It’s important for your safety and your horse’s that he learn to stand still for grooming. This also will help condition him to stand for other necessary procedures, such as veterinarian examinations, shots and hoof care. Horses are intelligent with excellent memories, so with patience and dedicated time, you can teach your horse that standing quietly leads to positive experiences for him.
Your job is easier if your horse is young, depending on how much handling he’s had. Some owners handle newborn foals within minutes after birth, while others wait a few hours or days. A baby should at a minimum become used to a human’s presence, and then learn gradually to accept touch, handling, wearing a halter and pressure from a lead rope. Work with him a short distance from his mother; his reward for each successful lesson will be to go back to her. This early handling lets him know he can trust a human, and look to you for instruction and a pleasurable reward.
Responding to Pressure
The foundation of everything your horse learns is response to pressure. He leads because he understands that by following obligingly in response to lead rope pressure, that pressure is reduced or eliminated. He stands tied because if he backs up and feels pressure he knows that stepping forward or stopping eliminates that pressure. If your horse is lacking in any of these desirable responses, you must reacquaint him with the concept of pressure, and that he’ll be rewarded for the proper response.
Once your horse understands pressure so that he leads obediently, teach him to ground tie. This is just as it sounds -- your horse stands still while his lead rope is on the ground in front of him. Lead him into a safe, enclosed area, such as an arena or round pen and ask him to halt, keeping light pressure on the lead rope. Give a verbal command -- whether it’s “stop,” “halt” or “stay” doesn't matter, as long as you use the same word consistently. Step away from him while still holding the lead rope, and if he doesn't follow you, lighten the contact. If he takes a step in any direction, say “no” or “wrong” and increase your contact on the rope. When this is successful, drop the lead rope in front of him and increase your distance from him gradually as well as the amount of time that he stands still. Reinforce with your verbal cues and always reward him with something he enjoys: verbal praise, stroking or treats.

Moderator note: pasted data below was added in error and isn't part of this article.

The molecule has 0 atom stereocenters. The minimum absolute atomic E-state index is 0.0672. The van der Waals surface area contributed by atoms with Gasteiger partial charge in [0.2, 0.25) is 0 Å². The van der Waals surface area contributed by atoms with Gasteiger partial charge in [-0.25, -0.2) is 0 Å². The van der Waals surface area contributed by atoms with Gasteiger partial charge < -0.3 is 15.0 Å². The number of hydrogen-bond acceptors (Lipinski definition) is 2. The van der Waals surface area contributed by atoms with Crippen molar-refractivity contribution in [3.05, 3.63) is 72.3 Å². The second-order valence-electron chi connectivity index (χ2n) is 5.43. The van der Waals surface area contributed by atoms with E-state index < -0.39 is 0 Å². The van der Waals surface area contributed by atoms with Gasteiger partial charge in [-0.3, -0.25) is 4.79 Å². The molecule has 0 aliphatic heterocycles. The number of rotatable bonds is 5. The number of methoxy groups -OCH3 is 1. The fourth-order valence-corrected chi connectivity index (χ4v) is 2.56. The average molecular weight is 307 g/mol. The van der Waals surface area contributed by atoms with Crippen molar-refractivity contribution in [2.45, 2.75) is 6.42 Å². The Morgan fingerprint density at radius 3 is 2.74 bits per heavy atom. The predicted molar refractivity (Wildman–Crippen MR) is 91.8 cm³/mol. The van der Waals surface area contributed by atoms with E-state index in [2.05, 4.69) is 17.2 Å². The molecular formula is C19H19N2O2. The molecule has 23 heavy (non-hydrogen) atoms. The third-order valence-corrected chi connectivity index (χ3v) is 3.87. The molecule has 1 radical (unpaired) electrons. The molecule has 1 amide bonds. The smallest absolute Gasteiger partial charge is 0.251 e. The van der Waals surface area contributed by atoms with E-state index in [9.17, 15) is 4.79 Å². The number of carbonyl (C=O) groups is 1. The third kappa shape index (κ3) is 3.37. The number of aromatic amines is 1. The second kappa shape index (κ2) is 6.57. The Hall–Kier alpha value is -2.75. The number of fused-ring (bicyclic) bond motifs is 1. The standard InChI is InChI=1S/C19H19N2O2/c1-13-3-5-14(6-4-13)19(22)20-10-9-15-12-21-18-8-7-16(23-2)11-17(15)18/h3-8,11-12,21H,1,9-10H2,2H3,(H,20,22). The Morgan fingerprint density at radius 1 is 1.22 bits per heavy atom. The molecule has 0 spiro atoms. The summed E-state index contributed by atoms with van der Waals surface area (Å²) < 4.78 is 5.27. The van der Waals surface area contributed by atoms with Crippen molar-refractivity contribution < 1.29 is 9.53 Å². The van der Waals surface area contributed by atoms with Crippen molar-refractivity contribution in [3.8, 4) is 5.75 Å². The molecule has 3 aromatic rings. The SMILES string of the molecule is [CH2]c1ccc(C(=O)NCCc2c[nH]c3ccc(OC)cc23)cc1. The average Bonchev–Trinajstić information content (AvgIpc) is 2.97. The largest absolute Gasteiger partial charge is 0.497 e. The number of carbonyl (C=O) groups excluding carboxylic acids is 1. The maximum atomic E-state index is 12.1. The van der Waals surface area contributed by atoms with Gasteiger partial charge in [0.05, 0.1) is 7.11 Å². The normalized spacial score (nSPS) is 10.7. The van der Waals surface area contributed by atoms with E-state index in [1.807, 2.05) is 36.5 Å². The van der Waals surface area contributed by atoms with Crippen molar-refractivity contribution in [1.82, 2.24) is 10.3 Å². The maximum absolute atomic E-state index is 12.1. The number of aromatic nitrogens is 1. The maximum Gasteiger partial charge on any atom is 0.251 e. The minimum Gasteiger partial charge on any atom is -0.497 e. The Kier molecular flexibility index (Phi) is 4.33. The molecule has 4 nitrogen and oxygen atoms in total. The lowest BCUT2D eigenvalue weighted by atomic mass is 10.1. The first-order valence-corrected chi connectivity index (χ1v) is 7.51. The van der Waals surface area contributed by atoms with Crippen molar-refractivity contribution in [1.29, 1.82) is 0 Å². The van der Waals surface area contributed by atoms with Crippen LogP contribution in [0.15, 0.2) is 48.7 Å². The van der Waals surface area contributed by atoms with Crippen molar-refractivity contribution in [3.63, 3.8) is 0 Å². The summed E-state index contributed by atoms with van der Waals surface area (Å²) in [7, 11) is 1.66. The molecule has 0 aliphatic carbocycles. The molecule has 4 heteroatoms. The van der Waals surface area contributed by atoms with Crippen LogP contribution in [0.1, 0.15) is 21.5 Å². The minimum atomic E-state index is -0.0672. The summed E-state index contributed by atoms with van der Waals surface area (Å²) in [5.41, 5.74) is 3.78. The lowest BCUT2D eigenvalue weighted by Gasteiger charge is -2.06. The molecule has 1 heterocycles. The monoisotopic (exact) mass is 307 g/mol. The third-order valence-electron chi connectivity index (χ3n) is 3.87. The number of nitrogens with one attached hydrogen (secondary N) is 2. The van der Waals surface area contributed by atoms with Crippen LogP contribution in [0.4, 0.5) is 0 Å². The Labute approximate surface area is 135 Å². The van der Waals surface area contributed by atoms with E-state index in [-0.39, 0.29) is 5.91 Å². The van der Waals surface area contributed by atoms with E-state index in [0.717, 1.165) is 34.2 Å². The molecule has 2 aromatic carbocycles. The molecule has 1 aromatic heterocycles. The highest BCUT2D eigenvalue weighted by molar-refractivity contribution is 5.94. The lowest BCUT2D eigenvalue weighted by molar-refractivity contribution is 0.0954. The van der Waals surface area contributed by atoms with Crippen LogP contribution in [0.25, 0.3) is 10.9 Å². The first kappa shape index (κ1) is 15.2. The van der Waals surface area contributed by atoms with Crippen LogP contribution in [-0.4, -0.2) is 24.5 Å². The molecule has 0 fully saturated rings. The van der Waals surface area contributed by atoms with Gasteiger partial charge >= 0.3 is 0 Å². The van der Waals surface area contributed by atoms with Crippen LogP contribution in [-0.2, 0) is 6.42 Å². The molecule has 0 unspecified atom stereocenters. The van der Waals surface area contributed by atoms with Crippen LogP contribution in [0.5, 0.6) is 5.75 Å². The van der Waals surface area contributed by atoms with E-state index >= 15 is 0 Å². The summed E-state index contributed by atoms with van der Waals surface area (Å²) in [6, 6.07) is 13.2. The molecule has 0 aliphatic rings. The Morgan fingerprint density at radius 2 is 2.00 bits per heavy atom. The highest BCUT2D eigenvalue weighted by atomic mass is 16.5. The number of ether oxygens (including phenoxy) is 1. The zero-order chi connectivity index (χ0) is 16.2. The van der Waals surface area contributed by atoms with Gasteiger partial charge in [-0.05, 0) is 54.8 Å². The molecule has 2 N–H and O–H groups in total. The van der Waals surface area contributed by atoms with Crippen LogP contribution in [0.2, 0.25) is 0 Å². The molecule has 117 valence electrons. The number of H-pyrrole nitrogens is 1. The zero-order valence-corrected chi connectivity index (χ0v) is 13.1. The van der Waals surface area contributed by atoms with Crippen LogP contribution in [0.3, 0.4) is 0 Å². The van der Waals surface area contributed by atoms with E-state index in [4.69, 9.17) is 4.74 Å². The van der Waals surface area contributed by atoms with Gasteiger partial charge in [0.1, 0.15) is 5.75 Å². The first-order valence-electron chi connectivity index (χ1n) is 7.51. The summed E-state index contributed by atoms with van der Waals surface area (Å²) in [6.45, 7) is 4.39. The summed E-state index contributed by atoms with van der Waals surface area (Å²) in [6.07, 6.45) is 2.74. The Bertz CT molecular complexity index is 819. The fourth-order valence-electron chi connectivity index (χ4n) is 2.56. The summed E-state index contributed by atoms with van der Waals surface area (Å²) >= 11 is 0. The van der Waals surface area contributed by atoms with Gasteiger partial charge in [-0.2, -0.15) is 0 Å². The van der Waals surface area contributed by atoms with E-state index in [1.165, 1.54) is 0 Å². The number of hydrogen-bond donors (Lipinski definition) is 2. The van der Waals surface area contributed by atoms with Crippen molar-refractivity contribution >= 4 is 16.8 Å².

Your next step is to work on his standing still while secured to a post. Make sure the area is safe and that he is tied above his withers so he won’t get tangled in the lead rope. A stall mat will discourage him from pawing and digging a hole. Do other activities, but be close enough to keep an eye on him. Tie him for a longer period each day and always untie him only when he is standing quietly. In other words, if he has been tied for an hour and the last 15 minutes he has been standing still but begins pawing as soon as you decide to untie him, you need to wait until he is standing quietly again before untying him so you are rewarding his quiet behavior.
Some horses fidget because they don’t like being groomed, have sensitive skin or some grooming tools make them nervous, such as clippers. Be sure your demeanor is calm, your voice is quiet, and your actions are slow and deliberate when you’re grooming your horse. Talk to him quietly and reward him immediately for every acceptable behavior, but ignore the unacceptable ones. This means if he starts pawing his foot, you must ignore it, but tell him “good boy” and pet him as soon as he stops. Work on his least sensitive areas first so he's relaxed at the start. If you have to do something he finds unpleasant, like pulling his mane, take it slow and reward him immediately each time he stands still -- have treats ready. He’ll soon associate mane-pulling with treats.
If he has issues with clippers, you must work in desensitizing and conditioning him with clippers, getting closer to him each day. Don’t force him to accept them.
Based in Central Texas, Karen S. Johnson is a marketing professional with more than 30 years' experience and specializes in business and equestrian topics. Her articles have appeared in several trade and business publications such as the Houston Chronicle. Johnson also co-authored a series of communications publications for the U.S. Agency for International Development. She holds a Bachelor of Science in speech from UT-Austin.